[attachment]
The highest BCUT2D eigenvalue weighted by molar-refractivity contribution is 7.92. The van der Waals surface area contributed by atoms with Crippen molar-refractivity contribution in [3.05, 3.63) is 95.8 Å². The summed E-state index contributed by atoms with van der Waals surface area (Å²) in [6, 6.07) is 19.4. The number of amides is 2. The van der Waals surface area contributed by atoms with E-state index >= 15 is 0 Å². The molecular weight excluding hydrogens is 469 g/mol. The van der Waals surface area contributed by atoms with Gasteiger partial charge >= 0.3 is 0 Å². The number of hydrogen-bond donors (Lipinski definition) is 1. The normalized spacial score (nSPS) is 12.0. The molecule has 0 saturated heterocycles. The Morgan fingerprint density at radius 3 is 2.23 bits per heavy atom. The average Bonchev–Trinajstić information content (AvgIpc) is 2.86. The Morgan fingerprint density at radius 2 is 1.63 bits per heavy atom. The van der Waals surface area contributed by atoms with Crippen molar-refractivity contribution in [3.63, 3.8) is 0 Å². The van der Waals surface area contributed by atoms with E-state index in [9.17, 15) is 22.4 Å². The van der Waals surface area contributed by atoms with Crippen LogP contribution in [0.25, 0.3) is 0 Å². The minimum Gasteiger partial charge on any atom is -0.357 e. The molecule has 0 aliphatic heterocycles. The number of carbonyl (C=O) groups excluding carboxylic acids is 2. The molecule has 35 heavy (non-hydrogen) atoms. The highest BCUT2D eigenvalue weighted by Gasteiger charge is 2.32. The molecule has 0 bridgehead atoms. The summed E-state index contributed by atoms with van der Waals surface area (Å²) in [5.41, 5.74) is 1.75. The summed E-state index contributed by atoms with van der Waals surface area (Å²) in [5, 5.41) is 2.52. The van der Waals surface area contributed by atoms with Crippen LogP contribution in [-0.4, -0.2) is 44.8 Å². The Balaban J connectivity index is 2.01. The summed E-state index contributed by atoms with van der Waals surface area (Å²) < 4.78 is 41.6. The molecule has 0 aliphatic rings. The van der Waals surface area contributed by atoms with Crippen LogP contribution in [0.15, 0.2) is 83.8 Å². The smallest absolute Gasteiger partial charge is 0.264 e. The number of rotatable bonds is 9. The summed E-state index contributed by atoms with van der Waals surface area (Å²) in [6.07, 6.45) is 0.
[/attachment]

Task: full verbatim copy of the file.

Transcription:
The highest BCUT2D eigenvalue weighted by molar-refractivity contribution is 7.92. The van der Waals surface area contributed by atoms with Crippen molar-refractivity contribution in [3.05, 3.63) is 95.8 Å². The summed E-state index contributed by atoms with van der Waals surface area (Å²) in [6, 6.07) is 19.4. The number of amides is 2. The van der Waals surface area contributed by atoms with E-state index >= 15 is 0 Å². The molecular weight excluding hydrogens is 469 g/mol. The van der Waals surface area contributed by atoms with Gasteiger partial charge >= 0.3 is 0 Å². The number of hydrogen-bond donors (Lipinski definition) is 1. The normalized spacial score (nSPS) is 12.0. The molecule has 0 saturated heterocycles. The Morgan fingerprint density at radius 3 is 2.23 bits per heavy atom. The average Bonchev–Trinajstić information content (AvgIpc) is 2.86. The Morgan fingerprint density at radius 2 is 1.63 bits per heavy atom. The van der Waals surface area contributed by atoms with Crippen molar-refractivity contribution in [3.63, 3.8) is 0 Å². The van der Waals surface area contributed by atoms with E-state index in [9.17, 15) is 22.4 Å². The van der Waals surface area contributed by atoms with Crippen LogP contribution in [0.25, 0.3) is 0 Å². The minimum Gasteiger partial charge on any atom is -0.357 e. The molecule has 0 aliphatic heterocycles. The number of carbonyl (C=O) groups excluding carboxylic acids is 2. The molecule has 35 heavy (non-hydrogen) atoms. The highest BCUT2D eigenvalue weighted by Gasteiger charge is 2.32. The molecule has 0 bridgehead atoms. The summed E-state index contributed by atoms with van der Waals surface area (Å²) in [5.41, 5.74) is 1.75. The summed E-state index contributed by atoms with van der Waals surface area (Å²) in [5, 5.41) is 2.52. The van der Waals surface area contributed by atoms with Crippen LogP contribution in [-0.4, -0.2) is 44.8 Å². The Balaban J connectivity index is 2.01. The summed E-state index contributed by atoms with van der Waals surface area (Å²) < 4.78 is 41.6. The molecule has 0 aliphatic rings. The van der Waals surface area contributed by atoms with Crippen LogP contribution in [0.15, 0.2) is 83.8 Å². The smallest absolute Gasteiger partial charge is 0.264 e. The number of rotatable bonds is 9. The summed E-state index contributed by atoms with van der Waals surface area (Å²) in [6.07, 6.45) is 0.